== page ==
PREY FOR US, ISSUE #2
Writer: Matt Garvey
Illustrator: J Francis Totti
WHAT IS IT?
A survival horror story on a strange planet. And also, maybe a little more?
Imagine Pitch Black but with an electrified palette.
WHAT’S IT ABOUT?
Oliver Geary crash-landed in a stasis pod, far from the others on his ship. With alien beasts hot on his heels, our hero continues the search for his wife and crew, as well as a reliable way off this savage planet.
Even if he's able to escape the beasts, there are things more dangerous lurking. Will he find his partner and his crew? Or will he stumble upon something more sinister? With claws that rend and a maw hungry for fresh meat?
The only way he'll find out is to keep searching. The only way out is through.
...if he gets that far.
Garvey and Totti's pacing continues to work magic in this issue, the quiet moments stacking atop one another, building the terror. Oliver's narration is a weak light amidst the darkness, enough to keep you pushing forward, but not to stave off the horrors that await in the shadows just beyond.
The two creators work so well together; you can tell they're simpatico, aligned with how they want to tell the story, working in lock-step. Some comics, you can tell when a writer and an artist don't work as closely, or don't trust one another to convey the necessary information. Prey for Us works so well because that partnership is solid.
Here's an example of the above: Garvey lets Totti’s art do all the talking in some scenes, and it WORKS. This is a quiet book, as far as dialogue is concerned. Often, it’s mostly captions driving the narrative forward and giving it a flair for the dramatic. I mean, sure, our hero is in very real danger, and he has a right to be dramatic. But the tone of this book would be very different without his captions, so you can tell the effect is there. Matt Garvey's restraint on his part shows skill. It's easy to fill the page with dialogue and descriptions, but much harder to give the reader just enough to play on their fear and emotions.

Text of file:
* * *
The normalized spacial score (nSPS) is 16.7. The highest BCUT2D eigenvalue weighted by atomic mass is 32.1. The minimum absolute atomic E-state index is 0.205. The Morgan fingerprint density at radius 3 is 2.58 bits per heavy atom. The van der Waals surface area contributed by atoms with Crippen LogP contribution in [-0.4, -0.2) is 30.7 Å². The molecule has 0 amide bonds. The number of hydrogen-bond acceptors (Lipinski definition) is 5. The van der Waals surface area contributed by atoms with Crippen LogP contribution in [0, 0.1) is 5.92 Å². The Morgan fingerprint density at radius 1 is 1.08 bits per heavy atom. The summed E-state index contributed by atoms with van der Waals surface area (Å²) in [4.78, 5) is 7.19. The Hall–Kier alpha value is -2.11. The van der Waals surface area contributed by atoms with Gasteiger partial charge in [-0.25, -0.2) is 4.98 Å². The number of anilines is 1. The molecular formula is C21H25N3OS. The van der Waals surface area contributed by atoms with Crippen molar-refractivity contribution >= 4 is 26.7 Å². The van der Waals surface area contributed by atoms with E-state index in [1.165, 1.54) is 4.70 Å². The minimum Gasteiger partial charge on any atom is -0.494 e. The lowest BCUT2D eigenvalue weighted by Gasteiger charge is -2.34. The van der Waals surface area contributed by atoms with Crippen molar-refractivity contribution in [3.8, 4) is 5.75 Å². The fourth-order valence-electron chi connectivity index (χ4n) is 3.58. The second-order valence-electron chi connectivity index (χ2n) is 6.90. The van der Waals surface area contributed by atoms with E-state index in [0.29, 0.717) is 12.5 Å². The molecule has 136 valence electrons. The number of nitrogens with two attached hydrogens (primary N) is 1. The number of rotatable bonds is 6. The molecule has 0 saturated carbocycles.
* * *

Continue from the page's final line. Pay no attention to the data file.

Totti's art is jagged and visceral, perfect for the setting: a primal planet with crash-landed, time-worn technology.
As far as colors, go, Totti’s palette vacillates between the kind of darkness commonly found in science fiction horror and electric neons. It works so well to give this book its unique character.
So many sound effects are worked into the art, and I wish more comics would do that. In one scene, the effects get intertwined with the alien beasts’ legs as they run. In several other panels, like one on the page below, the sound effect is the star, setting the stage for things to come or acting as the focal point in the scene.
WHAT DOESN’T WORK?
The issues I had with the previous issue are all gone in issue #2. Really, the only note I have is that the bloody, gory violence and sheer levels of terror might not be for all audiences.
WHY SHOULD I READ IT?
If this comic doesn’t make you say “Oh, $#*%,” you’re reading it wrong.
Just when you think you know what's going to happen, a fresh horror is just around the corner.
WHAT DO I READ NEXT?
If you like the writing:
The Ether by Matt Garvey & Dizevez
Road of Bones by Rich Douek & Alex Cormack
Manifest Destiny by Chris Dingess, Owen Gieni & Matthew Roberts
If you like the art:
Our Land by Matt Fitch, Chris Baker & J Francis Totti
Mary Shelley: Monster Hunter by Olivia Cuartero-Briggs, Adam Glass & Hayden Sherman
The Unsound by Cullen Bunn & Jack T. Cole
ABOUT THE CREATORS
Matt Garvey – Writer
Often puts the first issue of his comics up for free. Keep an eye on his Twitter for when this happens!
Most of his comics fall more on the serious side, but this one establishes Matt Garvey as a talented writer of comedy, too.
Outlander: Lives in the U.K.
J Francis Totti – Artist
Got flatting assistance from Roberto Cloma for this issue
Outlander: Hails from Liverpool
Seems to gravitate toward bright, bold colors
HOW DO I BUY IT?
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